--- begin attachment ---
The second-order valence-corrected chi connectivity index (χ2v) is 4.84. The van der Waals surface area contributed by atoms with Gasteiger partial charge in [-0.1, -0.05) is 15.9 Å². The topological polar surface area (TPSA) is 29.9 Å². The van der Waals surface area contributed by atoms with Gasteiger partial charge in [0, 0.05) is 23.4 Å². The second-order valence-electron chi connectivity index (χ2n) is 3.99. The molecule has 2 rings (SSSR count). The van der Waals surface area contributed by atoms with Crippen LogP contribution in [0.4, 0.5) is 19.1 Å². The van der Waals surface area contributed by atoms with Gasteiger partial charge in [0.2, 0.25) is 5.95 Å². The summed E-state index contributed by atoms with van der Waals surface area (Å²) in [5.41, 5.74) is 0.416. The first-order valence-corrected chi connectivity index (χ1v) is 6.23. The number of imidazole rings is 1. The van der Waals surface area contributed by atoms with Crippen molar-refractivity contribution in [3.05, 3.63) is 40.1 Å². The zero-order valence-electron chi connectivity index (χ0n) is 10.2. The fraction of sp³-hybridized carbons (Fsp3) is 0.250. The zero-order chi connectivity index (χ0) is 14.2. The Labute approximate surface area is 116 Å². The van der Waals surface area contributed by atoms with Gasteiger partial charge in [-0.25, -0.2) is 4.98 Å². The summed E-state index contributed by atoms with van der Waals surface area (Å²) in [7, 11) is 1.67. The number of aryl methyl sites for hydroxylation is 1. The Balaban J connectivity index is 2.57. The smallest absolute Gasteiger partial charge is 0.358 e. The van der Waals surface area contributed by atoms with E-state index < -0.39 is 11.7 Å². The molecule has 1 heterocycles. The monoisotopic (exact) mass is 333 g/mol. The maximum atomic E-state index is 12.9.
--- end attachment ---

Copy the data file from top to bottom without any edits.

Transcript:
The second-order valence-corrected chi connectivity index (χ2v) is 4.84. The van der Waals surface area contributed by atoms with Gasteiger partial charge in [-0.1, -0.05) is 15.9 Å². The topological polar surface area (TPSA) is 29.9 Å². The van der Waals surface area contributed by atoms with Gasteiger partial charge in [0, 0.05) is 23.4 Å². The second-order valence-electron chi connectivity index (χ2n) is 3.99. The molecule has 2 rings (SSSR count). The van der Waals surface area contributed by atoms with Crippen LogP contribution in [0.4, 0.5) is 19.1 Å². The van der Waals surface area contributed by atoms with Gasteiger partial charge in [0.2, 0.25) is 5.95 Å². The summed E-state index contributed by atoms with van der Waals surface area (Å²) in [5.41, 5.74) is 0.416. The first-order valence-corrected chi connectivity index (χ1v) is 6.23. The number of imidazole rings is 1. The van der Waals surface area contributed by atoms with Crippen molar-refractivity contribution in [3.05, 3.63) is 40.1 Å². The zero-order valence-electron chi connectivity index (χ0n) is 10.2. The fraction of sp³-hybridized carbons (Fsp3) is 0.250. The zero-order chi connectivity index (χ0) is 14.2. The Labute approximate surface area is 116 Å². The van der Waals surface area contributed by atoms with Gasteiger partial charge in [-0.25, -0.2) is 4.98 Å². The summed E-state index contributed by atoms with van der Waals surface area (Å²) in [7, 11) is 1.67. The number of aryl methyl sites for hydroxylation is 1. The Balaban J connectivity index is 2.57. The smallest absolute Gasteiger partial charge is 0.358 e. The van der Waals surface area contributed by atoms with E-state index < -0.39 is 11.7 Å². The molecule has 1 heterocycles. The monoisotopic (exact) mass is 333 g/mol. The maximum atomic E-state index is 12.9.